"The timing of molt and migratory behaviour also increases the likelihood of attached diaspores being dispersed across the birds' migratory range."
New York, June 17 - Did you know that pollens travel as far off as across continents? And how do they travel? On the wings of migratory birds.
A study offers critical insight into the ecology and evolution of plants that are represented across continents.
The study, done by the University of Connecticut (UConn) researchers, found 23 regenerative plant diaspores (plant seeds) trapped in the feathers of migratory birds leaving the Arctic harbour for South America.
The researchers studied American golden plovers, semi-palmated sandpipers and red phalaropes - all birds that breed in coastal tundra.
Many of the plant parts found in their feathers belonged to mosses, which are especially hardy plants and often need only one dispersal event to establish in a new place, said lead author Lily Lewis, a doctoral fellow in the department of ecology and evolutionary biology at UConn, US.
Although wind is the primary means for long distance dispersal of diaspores around the world, it is an unlikely candidate for explaining distribution between the hemispheres.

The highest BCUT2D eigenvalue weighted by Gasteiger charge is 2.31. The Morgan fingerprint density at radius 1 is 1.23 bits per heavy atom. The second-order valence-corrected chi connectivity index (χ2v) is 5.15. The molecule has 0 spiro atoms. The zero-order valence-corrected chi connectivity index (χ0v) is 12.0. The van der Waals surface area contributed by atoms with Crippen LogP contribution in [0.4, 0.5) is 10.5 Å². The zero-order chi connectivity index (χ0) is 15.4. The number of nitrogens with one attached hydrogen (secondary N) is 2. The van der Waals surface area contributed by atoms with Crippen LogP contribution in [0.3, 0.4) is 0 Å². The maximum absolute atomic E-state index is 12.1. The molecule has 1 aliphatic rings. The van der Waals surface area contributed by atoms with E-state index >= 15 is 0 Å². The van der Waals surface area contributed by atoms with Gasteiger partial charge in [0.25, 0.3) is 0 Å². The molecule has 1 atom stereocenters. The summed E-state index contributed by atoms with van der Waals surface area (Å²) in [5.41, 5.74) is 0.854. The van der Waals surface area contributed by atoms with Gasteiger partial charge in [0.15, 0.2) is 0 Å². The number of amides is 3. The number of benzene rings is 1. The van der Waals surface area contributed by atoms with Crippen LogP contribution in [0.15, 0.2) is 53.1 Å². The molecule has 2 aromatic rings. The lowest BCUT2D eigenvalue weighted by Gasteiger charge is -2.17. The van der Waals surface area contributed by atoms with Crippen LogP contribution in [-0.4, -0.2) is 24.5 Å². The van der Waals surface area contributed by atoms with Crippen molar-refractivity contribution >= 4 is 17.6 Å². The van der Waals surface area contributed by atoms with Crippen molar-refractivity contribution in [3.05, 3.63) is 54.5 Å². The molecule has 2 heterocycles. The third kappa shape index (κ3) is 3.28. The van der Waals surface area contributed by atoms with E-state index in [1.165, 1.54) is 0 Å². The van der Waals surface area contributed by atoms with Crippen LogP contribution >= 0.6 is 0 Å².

Yet previous evidence of birds dispersing plant seeds or spores across the tropics had been only circumstantial.
The behaviour of these migrant birds in their northern breeding grounds likely promotes their inadvertent acquisition of diaspores, according to the study.
Shallow nests are constructed by scraping depressions into the ground with breast, feet and beaks and are commonly lined with plant materials.
The timing of molt and migratory behaviour also increases the likelihood of attached diaspores being dispersed across the birds' migratory range.
The findings were published in the online journal PeerJ.